The reactor core is still contained inside those vessels, Mr. Matsumoto said, and the temperature is stable. That indicates the accident didn't reach the most severe level, where fuel rods melt through those vessels and release massive amounts of radioactive material to the outside.
The findings raise a host of questions about the chain of events that led to the damage and have implications for future plant regulation in Japan and beyond. It also suggests that radioactive water has leaked into the reactor's basement in greater-than-believed quantities, likely dealing additional delays to the stricken plant's cleanup.
Tepco's assessment came after workers entered the reactor building this week and fixed a faulty water-level gauge. They determined that the reactor's pressure vessel—the cylindrical steel container that houses the fuel rods—had only about half the level of cooling water as previously thought.
That suggested Reactor No. 1 is likely more severely damaged than Tepco believed and could be leaking large amounts of highly radioactive water. It also shows that the area enclosing the fuel rods wasn't mostly submerged in cooling water, as Tepco had thought, but was instead high and dry.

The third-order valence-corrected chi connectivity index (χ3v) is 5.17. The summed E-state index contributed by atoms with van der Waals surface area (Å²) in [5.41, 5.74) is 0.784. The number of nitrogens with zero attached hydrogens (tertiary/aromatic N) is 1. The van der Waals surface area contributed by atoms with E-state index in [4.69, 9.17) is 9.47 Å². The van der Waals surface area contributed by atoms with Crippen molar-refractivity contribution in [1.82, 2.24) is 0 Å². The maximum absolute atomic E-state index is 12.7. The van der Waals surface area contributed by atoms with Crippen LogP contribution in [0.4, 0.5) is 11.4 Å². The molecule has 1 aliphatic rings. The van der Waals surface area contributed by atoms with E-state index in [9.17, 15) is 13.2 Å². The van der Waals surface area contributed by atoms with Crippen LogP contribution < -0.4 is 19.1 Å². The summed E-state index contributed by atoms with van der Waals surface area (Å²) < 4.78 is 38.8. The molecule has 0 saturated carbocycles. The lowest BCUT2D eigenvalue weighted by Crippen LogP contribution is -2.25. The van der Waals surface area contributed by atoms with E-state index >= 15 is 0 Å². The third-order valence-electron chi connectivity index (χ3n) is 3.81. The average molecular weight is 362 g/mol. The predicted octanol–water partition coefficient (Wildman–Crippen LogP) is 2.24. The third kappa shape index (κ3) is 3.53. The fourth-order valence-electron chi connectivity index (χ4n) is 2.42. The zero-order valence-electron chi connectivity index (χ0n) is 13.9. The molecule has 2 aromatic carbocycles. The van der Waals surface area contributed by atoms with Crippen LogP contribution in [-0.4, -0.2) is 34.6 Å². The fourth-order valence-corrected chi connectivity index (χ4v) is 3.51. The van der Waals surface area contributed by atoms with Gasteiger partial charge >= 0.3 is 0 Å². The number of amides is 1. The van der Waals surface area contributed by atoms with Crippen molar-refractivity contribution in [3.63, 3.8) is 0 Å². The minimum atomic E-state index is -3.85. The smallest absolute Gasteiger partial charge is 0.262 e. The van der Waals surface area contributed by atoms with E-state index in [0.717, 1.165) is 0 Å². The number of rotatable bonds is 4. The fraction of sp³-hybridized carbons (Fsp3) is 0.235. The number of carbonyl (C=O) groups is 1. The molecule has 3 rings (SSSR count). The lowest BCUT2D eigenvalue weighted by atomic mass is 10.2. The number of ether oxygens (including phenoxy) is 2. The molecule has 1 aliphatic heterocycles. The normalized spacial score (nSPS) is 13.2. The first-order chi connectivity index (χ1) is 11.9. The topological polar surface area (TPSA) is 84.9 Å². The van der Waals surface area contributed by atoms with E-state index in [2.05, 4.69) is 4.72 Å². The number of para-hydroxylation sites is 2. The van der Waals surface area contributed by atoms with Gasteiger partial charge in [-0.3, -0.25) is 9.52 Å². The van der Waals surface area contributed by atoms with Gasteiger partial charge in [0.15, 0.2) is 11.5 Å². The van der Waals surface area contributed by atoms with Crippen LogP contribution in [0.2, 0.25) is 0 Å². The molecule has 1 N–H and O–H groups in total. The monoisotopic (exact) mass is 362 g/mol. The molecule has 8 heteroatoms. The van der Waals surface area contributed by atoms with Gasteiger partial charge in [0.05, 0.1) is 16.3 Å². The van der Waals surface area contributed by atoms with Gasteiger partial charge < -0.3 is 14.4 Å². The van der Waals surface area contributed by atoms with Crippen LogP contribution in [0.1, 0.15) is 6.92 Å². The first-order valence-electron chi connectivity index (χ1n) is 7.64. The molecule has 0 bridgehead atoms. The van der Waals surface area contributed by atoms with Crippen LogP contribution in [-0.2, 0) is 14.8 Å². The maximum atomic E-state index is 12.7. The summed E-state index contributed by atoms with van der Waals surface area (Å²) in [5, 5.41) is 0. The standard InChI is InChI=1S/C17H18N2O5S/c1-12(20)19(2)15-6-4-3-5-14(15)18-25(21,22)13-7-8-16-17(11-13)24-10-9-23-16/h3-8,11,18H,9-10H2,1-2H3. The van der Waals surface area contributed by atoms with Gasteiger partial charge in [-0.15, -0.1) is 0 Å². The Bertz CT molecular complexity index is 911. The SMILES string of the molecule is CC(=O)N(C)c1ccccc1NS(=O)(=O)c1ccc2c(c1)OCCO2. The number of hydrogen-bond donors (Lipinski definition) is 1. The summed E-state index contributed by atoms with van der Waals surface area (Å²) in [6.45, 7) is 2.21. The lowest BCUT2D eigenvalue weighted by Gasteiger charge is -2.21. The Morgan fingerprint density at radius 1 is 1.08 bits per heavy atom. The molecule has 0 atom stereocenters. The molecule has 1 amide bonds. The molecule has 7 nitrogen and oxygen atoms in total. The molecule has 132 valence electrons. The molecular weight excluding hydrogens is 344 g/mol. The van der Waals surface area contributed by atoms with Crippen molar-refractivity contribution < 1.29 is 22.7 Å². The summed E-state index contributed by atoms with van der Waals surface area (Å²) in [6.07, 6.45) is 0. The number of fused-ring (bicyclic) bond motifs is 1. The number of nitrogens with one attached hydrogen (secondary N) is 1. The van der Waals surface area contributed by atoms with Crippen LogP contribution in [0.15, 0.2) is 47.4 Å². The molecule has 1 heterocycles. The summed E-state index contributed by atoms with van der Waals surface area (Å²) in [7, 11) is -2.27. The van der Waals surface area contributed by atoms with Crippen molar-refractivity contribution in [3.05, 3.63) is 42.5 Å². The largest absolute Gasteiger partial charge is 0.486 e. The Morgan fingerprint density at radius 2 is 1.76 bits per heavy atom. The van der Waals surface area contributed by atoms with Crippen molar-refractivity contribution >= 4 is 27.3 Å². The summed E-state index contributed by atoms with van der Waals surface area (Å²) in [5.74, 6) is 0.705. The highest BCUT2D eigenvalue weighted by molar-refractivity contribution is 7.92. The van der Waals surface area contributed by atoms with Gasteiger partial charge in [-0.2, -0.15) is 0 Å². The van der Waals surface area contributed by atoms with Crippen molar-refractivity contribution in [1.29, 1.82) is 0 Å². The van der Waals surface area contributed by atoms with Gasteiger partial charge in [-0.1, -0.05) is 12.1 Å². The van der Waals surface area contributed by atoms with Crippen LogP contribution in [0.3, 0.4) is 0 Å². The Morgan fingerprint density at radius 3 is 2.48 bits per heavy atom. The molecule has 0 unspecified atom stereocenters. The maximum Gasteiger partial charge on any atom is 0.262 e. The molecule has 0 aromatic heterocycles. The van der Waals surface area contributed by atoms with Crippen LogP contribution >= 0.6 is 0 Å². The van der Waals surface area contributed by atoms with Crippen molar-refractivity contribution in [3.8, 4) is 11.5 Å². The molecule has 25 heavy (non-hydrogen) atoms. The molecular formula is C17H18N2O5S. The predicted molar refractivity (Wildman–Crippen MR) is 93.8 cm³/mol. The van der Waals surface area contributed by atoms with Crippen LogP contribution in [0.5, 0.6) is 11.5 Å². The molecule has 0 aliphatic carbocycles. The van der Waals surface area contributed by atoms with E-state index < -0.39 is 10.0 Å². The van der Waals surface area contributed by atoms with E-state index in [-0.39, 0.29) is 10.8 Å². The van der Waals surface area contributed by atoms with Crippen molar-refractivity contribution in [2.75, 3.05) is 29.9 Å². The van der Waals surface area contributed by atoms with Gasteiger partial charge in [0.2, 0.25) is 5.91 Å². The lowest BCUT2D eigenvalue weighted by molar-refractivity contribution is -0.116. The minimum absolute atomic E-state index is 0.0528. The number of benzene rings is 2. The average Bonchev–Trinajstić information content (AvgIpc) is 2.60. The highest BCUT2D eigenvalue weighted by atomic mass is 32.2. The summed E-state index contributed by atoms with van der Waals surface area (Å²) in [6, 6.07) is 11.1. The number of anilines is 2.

The finding spurred experts to ask whether leaks or holes could have been caused by the 9-magnitude earthquake that struck Japan's northeastern coast on March 11. Tepco has said the damage at Fukushima Daiichi resulted from the subsequent tsunami, which cut power to the plant's cooling systems, causing reactor temperatures and pressure to rise to damaging levels.
If it turns out that Reactor No. 1's vessels were in fact damaged by the quake, that would lead to a wholesale review of earthquake standards for nuclear plants, warned Ken Nakajima, a professor of nuclear engineering at the Research Reactor Institute, Kyoto University.